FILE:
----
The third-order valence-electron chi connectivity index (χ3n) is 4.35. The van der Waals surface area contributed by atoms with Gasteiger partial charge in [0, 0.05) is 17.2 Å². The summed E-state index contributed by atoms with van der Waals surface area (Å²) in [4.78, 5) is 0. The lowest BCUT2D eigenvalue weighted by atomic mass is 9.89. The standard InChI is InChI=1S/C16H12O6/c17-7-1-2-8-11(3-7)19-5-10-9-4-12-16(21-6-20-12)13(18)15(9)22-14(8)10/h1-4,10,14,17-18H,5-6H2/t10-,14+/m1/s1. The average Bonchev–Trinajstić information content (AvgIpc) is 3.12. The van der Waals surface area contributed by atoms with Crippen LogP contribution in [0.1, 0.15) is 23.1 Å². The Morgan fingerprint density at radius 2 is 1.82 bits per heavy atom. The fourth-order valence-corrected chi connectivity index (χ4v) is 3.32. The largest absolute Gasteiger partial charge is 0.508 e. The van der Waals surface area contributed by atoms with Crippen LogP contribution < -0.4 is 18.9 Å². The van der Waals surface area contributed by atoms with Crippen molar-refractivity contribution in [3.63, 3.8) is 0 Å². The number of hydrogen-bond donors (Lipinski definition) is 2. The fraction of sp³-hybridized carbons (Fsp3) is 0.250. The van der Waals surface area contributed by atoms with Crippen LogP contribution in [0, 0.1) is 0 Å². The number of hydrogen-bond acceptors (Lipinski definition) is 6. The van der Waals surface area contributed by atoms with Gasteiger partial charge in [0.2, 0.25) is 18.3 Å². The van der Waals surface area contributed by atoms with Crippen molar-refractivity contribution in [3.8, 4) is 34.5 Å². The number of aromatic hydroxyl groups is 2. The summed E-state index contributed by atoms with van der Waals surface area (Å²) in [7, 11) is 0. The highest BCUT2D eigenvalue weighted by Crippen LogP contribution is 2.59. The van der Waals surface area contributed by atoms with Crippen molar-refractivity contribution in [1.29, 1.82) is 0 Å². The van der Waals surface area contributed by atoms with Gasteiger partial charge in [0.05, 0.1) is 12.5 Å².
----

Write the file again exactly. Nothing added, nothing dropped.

The third-order valence-electron chi connectivity index (χ3n) is 4.35. The van der Waals surface area contributed by atoms with Gasteiger partial charge in [0, 0.05) is 17.2 Å². The summed E-state index contributed by atoms with van der Waals surface area (Å²) in [4.78, 5) is 0. The lowest BCUT2D eigenvalue weighted by atomic mass is 9.89. The standard InChI is InChI=1S/C16H12O6/c17-7-1-2-8-11(3-7)19-5-10-9-4-12-16(21-6-20-12)13(18)15(9)22-14(8)10/h1-4,10,14,17-18H,5-6H2/t10-,14+/m1/s1. The average Bonchev–Trinajstić information content (AvgIpc) is 3.12. The van der Waals surface area contributed by atoms with Crippen LogP contribution in [0.1, 0.15) is 23.1 Å². The Morgan fingerprint density at radius 2 is 1.82 bits per heavy atom. The fourth-order valence-corrected chi connectivity index (χ4v) is 3.32. The largest absolute Gasteiger partial charge is 0.508 e. The van der Waals surface area contributed by atoms with Crippen LogP contribution < -0.4 is 18.9 Å². The van der Waals surface area contributed by atoms with Crippen molar-refractivity contribution in [3.63, 3.8) is 0 Å². The number of hydrogen-bond donors (Lipinski definition) is 2. The fraction of sp³-hybridized carbons (Fsp3) is 0.250. The van der Waals surface area contributed by atoms with Crippen LogP contribution in [0, 0.1) is 0 Å². The number of hydrogen-bond acceptors (Lipinski definition) is 6. The van der Waals surface area contributed by atoms with Gasteiger partial charge in [0.2, 0.25) is 18.3 Å². The van der Waals surface area contributed by atoms with Crippen molar-refractivity contribution in [3.8, 4) is 34.5 Å². The number of aromatic hydroxyl groups is 2. The summed E-state index contributed by atoms with van der Waals surface area (Å²) in [7, 11) is 0. The highest BCUT2D eigenvalue weighted by Crippen LogP contribution is 2.59. The van der Waals surface area contributed by atoms with Crippen molar-refractivity contribution in [1.29, 1.82) is 0 Å². The van der Waals surface area contributed by atoms with Gasteiger partial charge in [0.05, 0.1) is 12.5 Å².